This release only contains one significant feature, which is another part of the Toho Masterworks series’ Akira Kurosawa: It is Wonderful to Create, which can be found spread out over most of Criterion’s Kurosawa releases. The section presented here runs a little over 36-minutes and focuses primarily on Dodes-ka-den. It begins with his projects that never really took off after Red Beard, which included his “non-stop action thriller” Runaway Train (problems with American financiers caused the project to fall through) and then moves on to Fox removing him from the Japanese portion of Tora! Tora! Tora! After that debacle (and issues in the Japanese film industry overall,) there was a worry that he wouldn’t be able to find work easily again and that led him to start a production company with directors Masaki Kobayashi, Kon Ichikawa, and Keisuke Kinoshita, calling it Club of the Four Knights. Their first (and ultimately final) film would be Kurosawa’s Dodes’ka-den. Through interviews, which includes archival segments with Kurosawa, we learn about the quick production (filming was done in 28-days, less than what was scheduled) and actors and members of the crew share their memories of the shoot and working with Kurosawa, who was still recovering from the shock of being fired from Tora! Tora! Tora!, and his excitement in finally making a film 5 and a half years after his last one (his crew remembers recall him actually being nicer than usual on this particular shoot.) It’s pointed out that after Tora! Tora Tora! Kurosawa felt the need to make a film that was 1.) within budget 2.) brought in on time and 3.) acclaimed worldwide. While the documentary states that 1. and 2. were met, it doesn’t get into the film’s reception (the film didn’t do well during its run.) Instead the documentary moves on quickly to Kagemusha. Like the rest of the segments found on the other Kurosawa DVDs from Criterion it’s informative and filled with great behind-the-scenes material. It has been divided into 8 chapters.

The only other supplement is the 3 and a half minute theatrical trailer for the film, which makes the film feel more like a soap opera of sorts. It also has a few seconds worth of behind-the-scenes segments with Kurosawa working on the set.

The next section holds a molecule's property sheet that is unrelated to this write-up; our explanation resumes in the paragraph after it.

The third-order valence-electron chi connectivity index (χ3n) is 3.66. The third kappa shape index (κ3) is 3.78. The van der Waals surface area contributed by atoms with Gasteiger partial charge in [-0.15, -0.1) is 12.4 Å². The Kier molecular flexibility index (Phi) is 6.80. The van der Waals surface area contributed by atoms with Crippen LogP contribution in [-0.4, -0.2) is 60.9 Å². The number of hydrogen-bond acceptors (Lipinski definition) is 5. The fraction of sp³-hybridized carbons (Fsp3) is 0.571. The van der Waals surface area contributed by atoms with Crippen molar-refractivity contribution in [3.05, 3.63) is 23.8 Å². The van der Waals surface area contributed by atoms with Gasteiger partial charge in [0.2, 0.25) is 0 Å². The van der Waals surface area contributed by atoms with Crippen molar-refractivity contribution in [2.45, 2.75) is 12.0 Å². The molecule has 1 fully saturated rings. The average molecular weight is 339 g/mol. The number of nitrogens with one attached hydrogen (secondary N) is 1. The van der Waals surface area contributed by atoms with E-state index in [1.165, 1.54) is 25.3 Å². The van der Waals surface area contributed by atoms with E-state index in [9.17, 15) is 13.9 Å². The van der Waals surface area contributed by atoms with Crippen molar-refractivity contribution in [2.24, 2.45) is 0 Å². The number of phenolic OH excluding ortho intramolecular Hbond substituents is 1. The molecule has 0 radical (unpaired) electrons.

A 24-page booklet is included with the disc containing an essay by Stephen Prince, who writes about the film’s origins, the development of Kurosawa’s new production company, the film’s shoot, and gives a bit of an analysis on it and Kurosawa’s use of colour. It’s a great read, actually, and it’s a shame that Prince wasn’t called in to do a commentary for the film, allowing him to expand on it. You’ll also find a printed interview between Criterion and Kurosawa’s script supervisor Teruyo Nagami, who recalls Kurosawa’s mood on the set and his anxiousness to get back to work, and she tells some anecdotes about Kurosawa working with a new set of actors. This section of the booklet also includes illustrations by Nagami of key events during the shoot, including the first day of shooting and when the production finished (according to Nagami and the documentary on the disc Kurosawa became sad when the shoot was over.) While the disc isn’t loaded, the booklet does nicely round out the release nicely.

5/10

CLOSING

I figured when Criterion eventually got around to this title they’d give it a fairly lavish release but instead have given it a rather small, lower-tier disc. A commentary by Prince would have made a great feature, expanding on his essay, but alas it’s not here. Still, despite this, I think it’s a wonderful release. The documentary covers the film well enough, but the transfer is real the selling point. It looks absolutely wonderful and makes the release a must.